Timmson -Woolards deal off.
It seems that the merger of Woolards freight and Timsson transport will not go ahead after all, as the European regulators have blocked the merger plans of the two companies on competition grounds.
The news comes as a blow to Woolards shareholders, who had seen their company's share price soar in the wake of the merger announcement last month. PR manager Peter Larsake said that "the company is taking time to consider its response, and there will be an emergency meeting of the board on Wednesday when we will decide where to go from here." While the board decides, the market has already passed judgement, cutting the share price by more than 40%.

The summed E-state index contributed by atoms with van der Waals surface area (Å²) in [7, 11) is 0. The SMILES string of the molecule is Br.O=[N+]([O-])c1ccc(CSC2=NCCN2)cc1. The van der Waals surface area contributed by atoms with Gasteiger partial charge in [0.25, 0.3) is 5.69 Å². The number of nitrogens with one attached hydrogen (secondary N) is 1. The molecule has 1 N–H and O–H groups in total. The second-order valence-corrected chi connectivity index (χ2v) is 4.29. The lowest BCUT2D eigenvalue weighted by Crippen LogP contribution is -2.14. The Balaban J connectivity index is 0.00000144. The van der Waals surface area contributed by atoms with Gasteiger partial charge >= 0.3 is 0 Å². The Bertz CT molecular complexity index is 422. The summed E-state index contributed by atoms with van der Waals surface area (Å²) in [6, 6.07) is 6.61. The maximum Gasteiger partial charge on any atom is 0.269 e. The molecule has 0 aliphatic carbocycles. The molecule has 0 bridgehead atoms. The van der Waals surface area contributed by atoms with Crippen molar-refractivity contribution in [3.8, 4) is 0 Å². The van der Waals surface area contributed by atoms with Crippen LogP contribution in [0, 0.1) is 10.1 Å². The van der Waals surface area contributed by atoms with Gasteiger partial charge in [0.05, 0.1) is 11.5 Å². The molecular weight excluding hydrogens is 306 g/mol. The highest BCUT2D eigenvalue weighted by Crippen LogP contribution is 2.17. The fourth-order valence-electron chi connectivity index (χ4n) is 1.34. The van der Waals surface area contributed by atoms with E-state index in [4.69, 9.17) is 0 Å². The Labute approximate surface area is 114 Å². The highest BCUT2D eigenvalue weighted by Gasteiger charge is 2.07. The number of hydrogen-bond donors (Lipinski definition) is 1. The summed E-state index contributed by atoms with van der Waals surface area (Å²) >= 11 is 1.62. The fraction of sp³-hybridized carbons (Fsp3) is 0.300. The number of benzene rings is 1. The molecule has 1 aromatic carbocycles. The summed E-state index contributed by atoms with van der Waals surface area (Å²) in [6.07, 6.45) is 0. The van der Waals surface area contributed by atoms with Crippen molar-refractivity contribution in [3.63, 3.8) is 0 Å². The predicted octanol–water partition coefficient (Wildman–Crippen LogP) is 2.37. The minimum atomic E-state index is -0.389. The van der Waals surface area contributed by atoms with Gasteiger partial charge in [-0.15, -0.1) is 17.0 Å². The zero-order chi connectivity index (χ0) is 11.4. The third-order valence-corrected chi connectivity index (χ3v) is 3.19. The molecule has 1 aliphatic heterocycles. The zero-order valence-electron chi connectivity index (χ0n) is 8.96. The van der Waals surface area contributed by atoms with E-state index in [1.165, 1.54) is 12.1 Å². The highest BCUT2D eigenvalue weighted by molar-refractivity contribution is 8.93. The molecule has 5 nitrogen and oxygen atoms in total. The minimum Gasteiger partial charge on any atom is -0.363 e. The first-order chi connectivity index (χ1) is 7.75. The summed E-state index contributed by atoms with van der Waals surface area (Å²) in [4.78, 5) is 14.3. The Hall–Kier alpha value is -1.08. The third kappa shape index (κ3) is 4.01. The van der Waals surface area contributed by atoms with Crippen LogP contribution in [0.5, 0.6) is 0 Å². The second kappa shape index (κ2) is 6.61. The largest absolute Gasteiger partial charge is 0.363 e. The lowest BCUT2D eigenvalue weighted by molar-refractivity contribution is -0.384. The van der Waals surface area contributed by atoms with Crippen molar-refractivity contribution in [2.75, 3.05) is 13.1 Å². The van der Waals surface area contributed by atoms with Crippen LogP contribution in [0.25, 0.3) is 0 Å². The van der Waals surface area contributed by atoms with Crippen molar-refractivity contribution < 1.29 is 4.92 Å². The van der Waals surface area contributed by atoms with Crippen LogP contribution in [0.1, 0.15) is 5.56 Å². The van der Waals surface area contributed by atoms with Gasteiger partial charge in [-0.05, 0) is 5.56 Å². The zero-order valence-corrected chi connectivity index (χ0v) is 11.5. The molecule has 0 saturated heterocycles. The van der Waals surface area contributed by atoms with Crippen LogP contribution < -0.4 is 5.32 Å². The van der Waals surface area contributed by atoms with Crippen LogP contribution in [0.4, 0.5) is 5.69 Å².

Unions were jubilant, as it was expected that many of the profits from the merger would be achieved by cutting jobs, especially in the Woolards storage depots, which are less modern and efficient than those of Timsson. Woolard's drivers were also relieved as many of them faced redundancy, or the prospect of reduced overtime.
Despite its failure to merge with Timsson, it is unlikely that Woolards will remain independent for long. It lacks the size to enjoy the economies of scale of its larger competitors, but is too big to give its customers personalised service. Unless the firm is able to find itself a market niche in the very near future, it risks a takeover. Already the predators are circling, attracted by the low share price. The problem is that Woolards is loaded with debt, and any new bidder for the company is unlikely to have the cash pile that made Timsson such as good partner. Expect the shares to fall further.